New to our shelves, October 2019

(Yes, this was posted in September … but I couldn’t wait)

While we are still waiting for our new books to arrive from our orders, that doesn’t mean that we don’t have additions to our shelves. Thanks to our generous teachers, staff, students, and community, we are always getting book donations. Though not all the titles make it to our shelves (some because of their physical conditions, others because of inappropriate content) we do find many gems in the donations.

Below you can find a handful of these “new to our shelves” titles, that I think are noteworthy and deserving of our attention. I also provide a summary, lifted from the publishers’ product description, because I’ve only skimmed through the books.

 

The superhero book: the ultimate encyclopedia of comic-book icons and Hollywood heroes by Gina Misiroglu published 2012.

“Appealing to the casual comic book reader as well as the hardcore graphic novel fan, this ultimate A to Z compendium describes everyone’s favorite participants in the eternal battle between good and evil. With nearly 200 entries examining more than 1,000 heroes, icons and their place in popular culture, it is the first comprehensive profile of superheroes across all media, following their path from comic book stardom to radio, television, movies, and novels.”

 

Drive: the surprising truth about what motivates us by Daniel H. Pink published 2011.

“Most people believe that the best way to motivate is with rewards like money—the carrot-and-stick approach. That’s a mistake, says Daniel H. Pink. In this provocative and persuasive new book, he asserts that the secret to high performance and satisfaction at work, at school, and at home—is the deeply human need to direct our own lives, to learn and create new things, and to do better by ourselves and our world. Drawing on four decades of scientific research on human motivation, Pink exposes the mismatch between what science knows and what business does—and how that affects every aspect of life.”

 

It’s good to be Gronk by Rob “Gronk” Gronkowski with Jason Rosenhaus published 2015.

“From hamming it up at Super Bowl Media Day, to spicing up interviews with “Gronk-esque” dance moves, to cuddling with kittens in the pages of ESPN The Magazine, to christening a used party bus his ride of choice, Gronk’s good humor and playful persona make it seem like other players are “living in black and white, and Gronk is in color” (CBS Sports) … Gronk takes fans from the field to the locker room to the VIP room to the talk show green room to his parents’ kitchen table—a full tour of the world according to Gronk.”

 

Neaderthal by John Darton, published 1996.

“When a paleoanthropologist mysteriously disappears in the remote upper regions of the Pamir Mountains in Tajikistan, two of his former students, once lovers and now competitors, set off in search of him. Along the way, they make an astounding discovery: a remnant band of Neanderthals, the ancient rivals to Homo sapiens, live on. The shocking find sparks a struggle that replays a conflict from thirty thousand years ago and delves into the heart of modern humanity.”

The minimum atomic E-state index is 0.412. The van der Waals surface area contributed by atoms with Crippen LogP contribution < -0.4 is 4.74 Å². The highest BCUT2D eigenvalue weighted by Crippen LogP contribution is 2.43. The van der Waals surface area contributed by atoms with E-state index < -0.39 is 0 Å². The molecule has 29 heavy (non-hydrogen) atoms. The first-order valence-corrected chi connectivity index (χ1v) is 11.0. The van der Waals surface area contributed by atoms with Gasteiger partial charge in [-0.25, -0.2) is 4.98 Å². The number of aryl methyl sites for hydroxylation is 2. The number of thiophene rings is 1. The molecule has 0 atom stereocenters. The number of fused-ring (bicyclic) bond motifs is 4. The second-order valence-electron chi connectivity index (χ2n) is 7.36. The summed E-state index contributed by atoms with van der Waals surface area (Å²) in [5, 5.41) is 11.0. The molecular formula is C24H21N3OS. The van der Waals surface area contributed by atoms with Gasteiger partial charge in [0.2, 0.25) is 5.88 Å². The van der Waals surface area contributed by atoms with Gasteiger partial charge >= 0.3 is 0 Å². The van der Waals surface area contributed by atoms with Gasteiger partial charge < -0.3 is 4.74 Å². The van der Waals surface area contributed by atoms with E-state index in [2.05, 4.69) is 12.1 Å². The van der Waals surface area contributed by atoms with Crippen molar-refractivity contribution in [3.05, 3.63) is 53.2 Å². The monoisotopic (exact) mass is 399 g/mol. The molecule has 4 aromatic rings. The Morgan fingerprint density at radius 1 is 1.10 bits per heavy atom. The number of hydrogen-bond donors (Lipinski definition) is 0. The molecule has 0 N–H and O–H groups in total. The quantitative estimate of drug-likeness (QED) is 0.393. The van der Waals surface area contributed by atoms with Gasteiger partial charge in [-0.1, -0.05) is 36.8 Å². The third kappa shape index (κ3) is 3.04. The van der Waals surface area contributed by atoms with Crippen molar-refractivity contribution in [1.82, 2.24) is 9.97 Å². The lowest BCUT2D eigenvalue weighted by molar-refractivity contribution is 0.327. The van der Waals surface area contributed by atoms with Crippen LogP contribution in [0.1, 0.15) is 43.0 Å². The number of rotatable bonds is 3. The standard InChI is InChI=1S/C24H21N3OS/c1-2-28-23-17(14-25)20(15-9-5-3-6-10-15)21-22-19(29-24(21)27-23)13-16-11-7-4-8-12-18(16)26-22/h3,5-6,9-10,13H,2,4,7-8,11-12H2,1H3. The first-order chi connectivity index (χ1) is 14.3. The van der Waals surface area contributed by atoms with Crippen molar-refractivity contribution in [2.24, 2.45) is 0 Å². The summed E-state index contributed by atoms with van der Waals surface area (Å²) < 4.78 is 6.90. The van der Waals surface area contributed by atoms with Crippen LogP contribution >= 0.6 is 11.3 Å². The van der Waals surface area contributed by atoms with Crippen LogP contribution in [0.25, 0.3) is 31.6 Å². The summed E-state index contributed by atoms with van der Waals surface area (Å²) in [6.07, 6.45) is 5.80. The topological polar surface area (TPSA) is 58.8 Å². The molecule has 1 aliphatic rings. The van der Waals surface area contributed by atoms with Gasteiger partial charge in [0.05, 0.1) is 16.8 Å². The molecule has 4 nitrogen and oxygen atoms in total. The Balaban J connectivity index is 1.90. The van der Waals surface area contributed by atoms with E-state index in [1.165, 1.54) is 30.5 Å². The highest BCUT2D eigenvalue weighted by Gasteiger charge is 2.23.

Illustrated Classics, Various titles

“Ageless and timeless, the stories in the Great Illustrated Classics have been designed with illustrations on every other page. Our books are used by grade school teachers, school librarians, and parents to encourage skill development in boys and girls at various reading levels. ( On their website, “The reading level and Lexile of each title in the series can be found in the “About This Book” section of each title you click on”.)

I’d like to give a personal endorsement for the Illustrated Classics series, having grown up reading these “graphic novels” before they were called that. As a young, Spanish-speaking boy with limited English, I found the illustrations on every other page of the book a great visual aid to help me understand the context of some of the words I was reading, describing worlds that were really foreign; culturally, and in time. I also found that having read these “classics” as a youngster made them easier to grasp in their unabridged, high school versions because I had already encountered the characters, settings, and most importantly “action” or plot. I highly recommend these books, especially for emerging or reluctant readers.

So there you have just a few of the notable additions to our collection. I hope you found something you might want to check out, and thank you for reading.

Copyright © henry toromoreno, 2019. All rights reserved

Author: htwilson

born in brooklyn, raised in queens, massachusetts, that's where I be.

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